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Tag Archive 'international business'

The retrenchment strategy is the most interesting corporate-level strategy. It represents the point at which a company realizes that something they are doing is not sustainable, and that reducing size (and thus, costs) is the best course of future action. In my experience, it is extremely uncommon for companies to purposefully take this strategy. Whenever I have been around reduction, it is almost always completely unplanned and not well thought out. Generally, these companies have not been managed by “professionals,” but rather by technicians specialized in the company’s business. If more companies re-evaluated their value-chain frequently, and put thought into the company direction, there would be more success out there.

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As two of the larger economies in the European Union, France and Germany had the most to gain from the creation of a common currency. The most important factor for a common currency is the reduction of cost in international trade between nations using the currency. The cost of changing currency is removed, thus saving money for both importers and exporters. Similarly, a common currency promotes stability. Since the value of currency no longer fluctuates within the EU, managers no longer need to worry whether they will have the necessary funds to meet obligations if there is a sudden change in an exchange rate. Finally, tying the currency of several nations together creates a larger economy behind that currency. This in turn should make the currency more powerful in international financial markets.

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As our textbook defines it, the international capital market is a “network of individuals, companies, financial institutions, and governments that invest and borrow across national boundaries” (p. 227). In other words, the international capital market is what allows investment to flow across national borders. This is important to US firms as it increases the amount of investment that can flow into the US. Additionally, by giving US borrowers access to a larger range of lenders, US firms are able to drive down the cost of capital. Lower cost of capital means greater access to the funding necessary to drive growth.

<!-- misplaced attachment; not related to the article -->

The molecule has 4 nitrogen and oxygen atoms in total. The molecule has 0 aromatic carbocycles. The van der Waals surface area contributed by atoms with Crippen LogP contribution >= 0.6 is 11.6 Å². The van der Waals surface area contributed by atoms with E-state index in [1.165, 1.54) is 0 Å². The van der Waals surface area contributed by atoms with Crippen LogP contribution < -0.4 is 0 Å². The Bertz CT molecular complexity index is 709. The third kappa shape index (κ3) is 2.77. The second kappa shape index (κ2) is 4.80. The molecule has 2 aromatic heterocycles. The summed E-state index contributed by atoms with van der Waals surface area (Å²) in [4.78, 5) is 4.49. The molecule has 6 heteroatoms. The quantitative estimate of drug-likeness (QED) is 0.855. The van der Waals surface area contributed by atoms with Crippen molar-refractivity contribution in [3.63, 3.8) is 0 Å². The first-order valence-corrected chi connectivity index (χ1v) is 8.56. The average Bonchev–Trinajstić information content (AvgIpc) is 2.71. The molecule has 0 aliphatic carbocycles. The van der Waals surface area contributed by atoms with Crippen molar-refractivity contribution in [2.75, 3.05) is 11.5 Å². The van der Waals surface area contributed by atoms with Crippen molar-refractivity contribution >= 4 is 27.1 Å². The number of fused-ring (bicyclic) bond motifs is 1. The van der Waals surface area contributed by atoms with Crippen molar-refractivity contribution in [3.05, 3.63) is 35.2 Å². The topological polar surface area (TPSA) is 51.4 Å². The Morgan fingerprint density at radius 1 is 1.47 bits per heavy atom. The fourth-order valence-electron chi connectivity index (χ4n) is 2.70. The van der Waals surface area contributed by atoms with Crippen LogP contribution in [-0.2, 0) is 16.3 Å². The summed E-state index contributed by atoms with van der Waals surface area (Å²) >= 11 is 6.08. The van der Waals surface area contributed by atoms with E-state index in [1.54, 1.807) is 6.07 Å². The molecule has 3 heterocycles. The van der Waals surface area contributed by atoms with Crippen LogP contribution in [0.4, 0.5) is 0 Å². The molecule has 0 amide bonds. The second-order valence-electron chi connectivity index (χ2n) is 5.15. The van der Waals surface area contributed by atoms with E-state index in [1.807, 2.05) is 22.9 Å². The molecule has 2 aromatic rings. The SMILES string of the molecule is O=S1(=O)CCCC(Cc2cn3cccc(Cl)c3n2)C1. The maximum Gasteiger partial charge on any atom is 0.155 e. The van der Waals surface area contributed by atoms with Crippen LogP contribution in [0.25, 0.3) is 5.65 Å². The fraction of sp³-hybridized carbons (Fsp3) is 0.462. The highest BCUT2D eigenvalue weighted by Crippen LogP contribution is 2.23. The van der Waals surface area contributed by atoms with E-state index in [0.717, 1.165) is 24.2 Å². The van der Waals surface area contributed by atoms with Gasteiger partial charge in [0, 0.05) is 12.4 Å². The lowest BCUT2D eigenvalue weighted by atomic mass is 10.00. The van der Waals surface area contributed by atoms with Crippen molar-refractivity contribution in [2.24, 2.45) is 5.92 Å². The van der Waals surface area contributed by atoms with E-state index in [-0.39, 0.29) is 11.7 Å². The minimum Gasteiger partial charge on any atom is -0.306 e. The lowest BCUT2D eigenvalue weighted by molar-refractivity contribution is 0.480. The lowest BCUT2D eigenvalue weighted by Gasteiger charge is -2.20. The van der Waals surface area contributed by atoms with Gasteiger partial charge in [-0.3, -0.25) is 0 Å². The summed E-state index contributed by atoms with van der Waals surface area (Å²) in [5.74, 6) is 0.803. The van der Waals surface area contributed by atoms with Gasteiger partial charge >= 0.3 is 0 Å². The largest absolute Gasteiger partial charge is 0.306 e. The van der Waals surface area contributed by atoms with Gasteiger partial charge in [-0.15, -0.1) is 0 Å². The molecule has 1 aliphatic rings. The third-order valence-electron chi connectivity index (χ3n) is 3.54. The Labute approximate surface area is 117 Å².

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H. Ross Perot, Jr. and AllianceTexas have benefited mightily from NAFTA. According to Forbes in 2013 (Helman), Alliance was the top foreign trade zone in the US with imports of greater than $4 Billion per year. Although this FTZ has benefitted from the lowering of tariffs anywhere, NAFTA is quite possibly the most important agreement thanks to Fort Worth’s proximity to Mexico.

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[QFD] Foreign Direct Investment

Although I am not familiar with Foreign Direct Investments in the Dallas/Fort Worth area, I am familiar with some of the ways the governments of Texas and Austin intervened in FDI to bring Samsung to Austin. The most crucial intervention a government can offer a foreign company is financial incentive. In the case of Samsung, the biggest incentive was tax abatements by the local district. This lowered the tax burden of Samsung as the built their first assembly plant outside of Korea. Often local governments will require that companies commit to a certain number of jobs at an expected pay level before they will commit to tax incentives. In this way, governments can guarantee not only the number of jobs, but the quality of those jobs.

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